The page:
When I lived in the Northeast, I used to love snow days. Everyone did, of course. I took a kind of cosmic pleasure in seeing my world come to a halt. At last God had gotten the better of our busy selves. Though proclaimed by the schools, the snow day seemed in fact a divinely imposed sabbath–a white sabbath, come in its own soft fluffy way to stop us in our tracks and force us to do nothing, or at least much less than we expected to do. It was an invitation to rest that we could not easily refuse.
We already have sabbath days, of course–days to be devoted to rest and worship. In Judaism, the sabbath is Saturday; in Christianity, it is the Lord’s Day, or Sunday. One day in seven, our civilization, according to these faiths, should come to a massive halt. Men and women of action should become men and women of contemplation. Men and women concerned about this life should direct their attention to the next. The lovers of time should consider what eternity has to offer. We should not go to school, not go to work; not shop or buy or sell in the usual way we do. The busy wheel of a community’s daily life should stop its turning. Like God when He finished creation, we should look upon what we have done during the week, and, where applicable, pronounce it good, indeed, very good (Genesis 1:31).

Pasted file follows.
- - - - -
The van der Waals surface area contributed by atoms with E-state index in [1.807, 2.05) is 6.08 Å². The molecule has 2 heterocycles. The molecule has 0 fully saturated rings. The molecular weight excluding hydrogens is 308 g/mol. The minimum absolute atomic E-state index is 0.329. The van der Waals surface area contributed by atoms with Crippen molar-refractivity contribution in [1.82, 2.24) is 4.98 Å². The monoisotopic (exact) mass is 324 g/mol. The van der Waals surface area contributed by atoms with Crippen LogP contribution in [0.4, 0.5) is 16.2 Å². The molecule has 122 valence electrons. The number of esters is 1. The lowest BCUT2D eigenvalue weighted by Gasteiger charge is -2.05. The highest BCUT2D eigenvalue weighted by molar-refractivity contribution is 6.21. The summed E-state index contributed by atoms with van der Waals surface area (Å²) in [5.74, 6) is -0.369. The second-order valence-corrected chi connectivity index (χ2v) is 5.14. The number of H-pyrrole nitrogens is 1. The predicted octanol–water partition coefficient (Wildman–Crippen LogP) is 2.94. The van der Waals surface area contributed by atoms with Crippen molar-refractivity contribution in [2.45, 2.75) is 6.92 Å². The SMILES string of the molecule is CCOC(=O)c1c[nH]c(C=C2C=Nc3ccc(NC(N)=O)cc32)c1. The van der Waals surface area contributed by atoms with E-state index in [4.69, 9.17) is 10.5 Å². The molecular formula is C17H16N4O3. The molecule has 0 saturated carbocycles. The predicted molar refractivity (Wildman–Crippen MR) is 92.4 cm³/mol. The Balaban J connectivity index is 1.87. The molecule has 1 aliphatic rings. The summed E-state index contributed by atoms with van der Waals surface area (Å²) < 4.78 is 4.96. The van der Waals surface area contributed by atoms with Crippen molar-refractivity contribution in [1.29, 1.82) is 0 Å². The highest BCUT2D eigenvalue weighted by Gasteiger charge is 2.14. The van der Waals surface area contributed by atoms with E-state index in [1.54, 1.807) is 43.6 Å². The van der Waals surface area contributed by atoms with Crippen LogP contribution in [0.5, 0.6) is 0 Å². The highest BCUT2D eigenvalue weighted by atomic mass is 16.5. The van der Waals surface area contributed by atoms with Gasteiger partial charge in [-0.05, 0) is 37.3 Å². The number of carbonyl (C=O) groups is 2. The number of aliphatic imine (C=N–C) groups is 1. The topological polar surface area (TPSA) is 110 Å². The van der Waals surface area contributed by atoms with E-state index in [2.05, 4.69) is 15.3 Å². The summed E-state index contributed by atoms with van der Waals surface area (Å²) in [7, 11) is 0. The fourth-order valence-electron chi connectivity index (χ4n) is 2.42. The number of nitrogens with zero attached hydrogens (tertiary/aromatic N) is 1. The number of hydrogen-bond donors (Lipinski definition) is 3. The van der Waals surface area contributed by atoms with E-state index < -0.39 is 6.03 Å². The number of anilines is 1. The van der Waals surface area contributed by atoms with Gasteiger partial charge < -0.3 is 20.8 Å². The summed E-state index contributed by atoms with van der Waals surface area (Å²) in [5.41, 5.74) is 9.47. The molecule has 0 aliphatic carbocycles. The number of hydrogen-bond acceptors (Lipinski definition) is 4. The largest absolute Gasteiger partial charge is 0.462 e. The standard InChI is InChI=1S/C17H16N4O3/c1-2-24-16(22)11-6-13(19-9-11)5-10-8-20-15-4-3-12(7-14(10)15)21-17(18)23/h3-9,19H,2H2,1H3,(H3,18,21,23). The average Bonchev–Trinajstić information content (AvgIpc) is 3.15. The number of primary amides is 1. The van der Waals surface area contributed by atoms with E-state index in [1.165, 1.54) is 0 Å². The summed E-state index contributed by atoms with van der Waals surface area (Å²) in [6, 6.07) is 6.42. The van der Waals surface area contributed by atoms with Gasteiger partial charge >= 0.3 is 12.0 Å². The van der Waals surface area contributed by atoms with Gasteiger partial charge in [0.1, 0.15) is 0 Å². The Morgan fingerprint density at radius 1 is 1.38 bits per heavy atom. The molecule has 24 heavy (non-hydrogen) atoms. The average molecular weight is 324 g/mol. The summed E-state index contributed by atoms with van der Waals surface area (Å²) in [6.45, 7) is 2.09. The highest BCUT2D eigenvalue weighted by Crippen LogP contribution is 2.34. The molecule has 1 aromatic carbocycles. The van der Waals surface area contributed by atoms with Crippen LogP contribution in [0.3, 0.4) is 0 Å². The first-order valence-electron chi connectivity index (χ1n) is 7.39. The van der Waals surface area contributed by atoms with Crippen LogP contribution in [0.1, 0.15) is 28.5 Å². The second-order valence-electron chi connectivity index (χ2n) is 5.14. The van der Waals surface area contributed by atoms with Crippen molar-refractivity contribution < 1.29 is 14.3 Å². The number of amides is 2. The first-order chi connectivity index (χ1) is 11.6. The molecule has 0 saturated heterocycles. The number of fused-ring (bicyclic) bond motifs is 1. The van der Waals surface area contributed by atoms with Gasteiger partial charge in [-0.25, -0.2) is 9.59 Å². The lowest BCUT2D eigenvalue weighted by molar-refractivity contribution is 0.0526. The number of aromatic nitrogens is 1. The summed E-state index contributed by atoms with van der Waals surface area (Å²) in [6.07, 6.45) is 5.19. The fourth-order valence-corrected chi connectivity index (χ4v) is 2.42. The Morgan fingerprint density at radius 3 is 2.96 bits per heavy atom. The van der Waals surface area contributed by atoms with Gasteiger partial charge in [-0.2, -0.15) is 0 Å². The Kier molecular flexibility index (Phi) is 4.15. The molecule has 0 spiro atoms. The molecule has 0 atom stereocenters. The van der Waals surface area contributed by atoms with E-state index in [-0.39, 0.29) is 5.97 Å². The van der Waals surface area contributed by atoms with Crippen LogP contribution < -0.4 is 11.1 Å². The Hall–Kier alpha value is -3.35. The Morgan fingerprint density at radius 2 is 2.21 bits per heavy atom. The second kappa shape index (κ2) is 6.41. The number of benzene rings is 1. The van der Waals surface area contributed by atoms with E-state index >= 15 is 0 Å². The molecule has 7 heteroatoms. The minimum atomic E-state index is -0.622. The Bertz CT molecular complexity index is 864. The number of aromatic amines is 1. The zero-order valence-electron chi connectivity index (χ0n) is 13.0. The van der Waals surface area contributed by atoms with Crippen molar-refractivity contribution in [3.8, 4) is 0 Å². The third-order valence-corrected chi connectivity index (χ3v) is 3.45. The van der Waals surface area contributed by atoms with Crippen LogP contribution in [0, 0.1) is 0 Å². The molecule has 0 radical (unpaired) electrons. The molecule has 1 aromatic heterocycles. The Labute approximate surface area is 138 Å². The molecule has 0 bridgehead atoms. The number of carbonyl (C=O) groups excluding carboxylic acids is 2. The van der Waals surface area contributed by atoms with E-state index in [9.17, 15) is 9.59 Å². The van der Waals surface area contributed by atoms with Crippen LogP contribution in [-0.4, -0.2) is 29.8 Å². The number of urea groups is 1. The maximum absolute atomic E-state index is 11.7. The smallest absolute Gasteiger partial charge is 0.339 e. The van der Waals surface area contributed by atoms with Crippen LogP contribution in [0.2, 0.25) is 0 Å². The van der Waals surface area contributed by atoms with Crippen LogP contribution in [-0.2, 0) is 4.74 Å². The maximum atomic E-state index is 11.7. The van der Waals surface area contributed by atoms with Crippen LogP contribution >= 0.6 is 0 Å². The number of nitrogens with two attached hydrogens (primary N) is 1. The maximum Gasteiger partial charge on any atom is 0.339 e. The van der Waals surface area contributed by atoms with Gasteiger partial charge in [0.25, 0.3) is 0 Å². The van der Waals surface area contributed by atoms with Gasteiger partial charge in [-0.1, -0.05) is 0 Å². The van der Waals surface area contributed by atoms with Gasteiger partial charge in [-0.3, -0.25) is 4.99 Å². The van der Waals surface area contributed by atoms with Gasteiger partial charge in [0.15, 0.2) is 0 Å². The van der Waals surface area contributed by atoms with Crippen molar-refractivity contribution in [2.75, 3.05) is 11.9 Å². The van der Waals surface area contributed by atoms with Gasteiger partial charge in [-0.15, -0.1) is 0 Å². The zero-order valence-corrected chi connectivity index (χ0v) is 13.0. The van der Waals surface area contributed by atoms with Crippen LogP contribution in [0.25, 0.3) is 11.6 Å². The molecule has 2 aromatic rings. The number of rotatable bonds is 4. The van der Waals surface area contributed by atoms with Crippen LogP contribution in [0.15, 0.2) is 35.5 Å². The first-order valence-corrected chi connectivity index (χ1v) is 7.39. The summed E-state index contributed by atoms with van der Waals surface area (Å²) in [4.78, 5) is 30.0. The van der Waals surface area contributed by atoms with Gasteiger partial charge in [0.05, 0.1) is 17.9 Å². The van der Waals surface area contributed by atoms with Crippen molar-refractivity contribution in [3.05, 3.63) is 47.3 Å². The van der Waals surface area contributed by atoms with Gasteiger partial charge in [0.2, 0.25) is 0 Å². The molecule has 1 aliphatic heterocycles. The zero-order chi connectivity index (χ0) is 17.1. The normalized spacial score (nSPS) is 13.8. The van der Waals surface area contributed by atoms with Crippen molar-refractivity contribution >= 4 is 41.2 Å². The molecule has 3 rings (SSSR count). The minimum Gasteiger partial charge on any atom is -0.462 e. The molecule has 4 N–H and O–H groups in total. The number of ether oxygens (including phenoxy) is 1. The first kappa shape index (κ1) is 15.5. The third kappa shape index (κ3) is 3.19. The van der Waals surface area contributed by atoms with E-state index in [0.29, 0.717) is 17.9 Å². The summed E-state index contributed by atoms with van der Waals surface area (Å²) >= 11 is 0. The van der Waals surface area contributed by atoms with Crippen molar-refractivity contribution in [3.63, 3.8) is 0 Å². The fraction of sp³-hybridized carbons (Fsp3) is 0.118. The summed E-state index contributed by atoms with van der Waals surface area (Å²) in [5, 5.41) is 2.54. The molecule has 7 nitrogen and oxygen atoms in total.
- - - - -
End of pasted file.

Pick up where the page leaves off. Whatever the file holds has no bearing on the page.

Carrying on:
I suppose it goes without saying that Sunday, in this historically Christian country, is no longer observed as a sabbath. I am afraid we now need snow days to teach us, through that delicious sense of sudden incapacitation for our usual business, how we should approach our real sabbath, which comes to us weekly, whether it snows or not.